For time-keeping and billing, I use TimeSlips, have for years. Bill monthly, invoices by email. I try to dictate my time entries directly into the program as I do the work, using Dragon. Pretty effective if I use the online eCenter software ($20/mth) component for time entry. The Timeslips program resident on my computers just doesn’t work well with Dragon making verbal time entry cumbersome. The online TimeSlips eCenter alternative works fine with the online time entries later synched to the computer TimeSlips database for billing. It’s ok, but, frankly, a bit cumbersome with a few required extra steps.

For that reason, I am considering moving my time-keeping and billing functions to MyCase which also hosts the client portals described above (all for $40/mth). It’s cloud-based and appears easy, quick, and intuitive. Plus, easy mobile time and cost entry on an MyCase iPhone app is a significant plus. There are some quirks in the billing component – for example, it can’t keep track of multiple case-specific trust fund deposits from a single client. Still assessing.

Finances – Quicken – 3 accounts – checking, trust, tax.

I have accepted credit card payments for years through my bank’s merchant services. But, it has gotten cost-prohibitive in light of newer attorney-specific payment services. I recently moved to LawPay. Works fine, simple. So far, so good.

How do you work?

That’s about it! How I work. I am always looking for new devices, software and apps, and new ways to do my work, in an ongoing effort to stay efficient and competitive in our fast-paced business.

So, how do you work?

The Discovery Rules.

James D. Crosby, Attorney at Law - Complex and General Business Litigation and Trial Representation - San Diego, California

I prefer getting documents and taking depositions as the principal means of discovery in most any case. If done right, the documents-then-depositions, with limited written discovery, approach is more cost-efficient and effective than any written discovery. Litigators, myself at times included, spend far too much time fighting over written discovery. We get locked in these little battles, these time-consuming discovery sideshows, driven by competitive instincts, by ego, by a desire to make the other side spend money, or even, at times, regretfully, by client animus towards the other side. These battles take on a life of their own, where just winning the battle, and not getting the discovery we think we want, becomes the all-consuming reason for the battle. This is not always the case, but if we are honest about it, we must admit that many written discovery disputes are more about the battle than they are about the discovery. Written discovery surely has its place in modern litigation and, at times, is well worth the fight to get it. But, a great deal of the time, it is not. With those comments as the backdrop, I offer up some suggested prescriptions for the ills that often infect our written discovery efforts – the Discovery Rules!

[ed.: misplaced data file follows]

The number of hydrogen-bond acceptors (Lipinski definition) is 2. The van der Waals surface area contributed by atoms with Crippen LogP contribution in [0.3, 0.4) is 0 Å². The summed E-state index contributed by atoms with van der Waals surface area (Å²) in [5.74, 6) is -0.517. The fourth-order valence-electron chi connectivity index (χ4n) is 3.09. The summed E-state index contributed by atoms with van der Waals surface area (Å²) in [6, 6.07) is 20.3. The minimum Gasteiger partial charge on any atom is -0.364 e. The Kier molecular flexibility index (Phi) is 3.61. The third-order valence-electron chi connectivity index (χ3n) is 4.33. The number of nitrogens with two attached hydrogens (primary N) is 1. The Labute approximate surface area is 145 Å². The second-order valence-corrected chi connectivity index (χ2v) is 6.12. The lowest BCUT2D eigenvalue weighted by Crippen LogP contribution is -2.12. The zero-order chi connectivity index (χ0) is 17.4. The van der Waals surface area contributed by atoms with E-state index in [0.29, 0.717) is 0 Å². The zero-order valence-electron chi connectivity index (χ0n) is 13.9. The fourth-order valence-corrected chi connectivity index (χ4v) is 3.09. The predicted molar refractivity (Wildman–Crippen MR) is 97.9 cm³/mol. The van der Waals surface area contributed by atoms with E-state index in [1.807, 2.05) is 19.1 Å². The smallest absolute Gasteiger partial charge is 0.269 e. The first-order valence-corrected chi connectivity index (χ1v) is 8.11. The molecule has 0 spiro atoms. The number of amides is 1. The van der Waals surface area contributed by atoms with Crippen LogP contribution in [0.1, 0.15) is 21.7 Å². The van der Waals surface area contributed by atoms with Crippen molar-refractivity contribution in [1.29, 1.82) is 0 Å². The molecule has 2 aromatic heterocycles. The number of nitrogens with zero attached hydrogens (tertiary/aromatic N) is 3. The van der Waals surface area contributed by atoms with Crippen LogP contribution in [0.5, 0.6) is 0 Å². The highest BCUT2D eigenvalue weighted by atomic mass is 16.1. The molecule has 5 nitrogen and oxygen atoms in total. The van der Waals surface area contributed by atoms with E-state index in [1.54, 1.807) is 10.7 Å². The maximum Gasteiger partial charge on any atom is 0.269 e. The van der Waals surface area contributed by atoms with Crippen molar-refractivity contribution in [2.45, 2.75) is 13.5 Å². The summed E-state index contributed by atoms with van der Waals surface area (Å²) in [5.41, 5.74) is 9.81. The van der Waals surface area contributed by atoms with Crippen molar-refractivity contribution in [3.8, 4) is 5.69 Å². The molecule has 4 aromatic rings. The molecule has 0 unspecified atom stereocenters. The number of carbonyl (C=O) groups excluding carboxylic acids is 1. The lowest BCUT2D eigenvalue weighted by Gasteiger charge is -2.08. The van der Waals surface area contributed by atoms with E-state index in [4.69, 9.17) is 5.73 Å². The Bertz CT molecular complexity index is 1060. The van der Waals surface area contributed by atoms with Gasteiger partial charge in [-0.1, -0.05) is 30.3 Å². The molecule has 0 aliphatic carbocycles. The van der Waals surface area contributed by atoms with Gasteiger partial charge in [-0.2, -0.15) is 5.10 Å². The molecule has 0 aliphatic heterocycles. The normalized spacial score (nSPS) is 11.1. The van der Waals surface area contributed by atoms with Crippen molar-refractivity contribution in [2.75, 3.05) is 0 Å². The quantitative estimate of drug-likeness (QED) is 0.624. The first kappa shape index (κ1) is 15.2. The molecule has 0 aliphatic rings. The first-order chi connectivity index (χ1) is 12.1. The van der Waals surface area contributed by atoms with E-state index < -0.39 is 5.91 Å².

Rule 1:

Before proceeding with written discovery, simply and seriously consider whether it is worth the effort. It is a reasonable assumption with most any written discovery you propound will result in a larger discovery set coming back at you, lodged objections, lengthy meet and confer exchanges, threats of motions and sanctions, actual motions and sanctions, delayed trial dates, and increased costs to the client. Do you really need that written discovery? Does it align with your case theories? Can you get the information in a more candid response to a question at deposition? Basically – is the discovery response you seek really worth the hassle of getting it?

Rule 2:

As a corollary to Rule 1, never propound a written discovery request that you are not willing to enforce by motion. If the discovery is not important enough for you to enforce with a motion to compel, it is likely not important enough to propound in the first place. Why propound discovery that you are not willing to fight for? Do the cost-benefit analysis at the front-end rather than in the middle of the resulting discovery battle.

Rule 3:

Use requests for supplementation of an initial discovery set, rather than propounding successive sets of new discovery requests. Propound succinct, well-crafted, meaningful discovery requests at the outset, get responses, and then seek supplementation of those responses throughout the case. If you have to fight over that written discovery in the first instance, do so! But, once that battle is over, you should have a set of rock-solid written discovery requests which the court has passed upon and are not subject to further dispute. You can then seek supplementation of your opponent’s responses to those requests throughout the case without further dispute. If you have to fight over written discovery, fight once, and do so over meaningful, well-crafted, discovery that is necessary to your case or defense.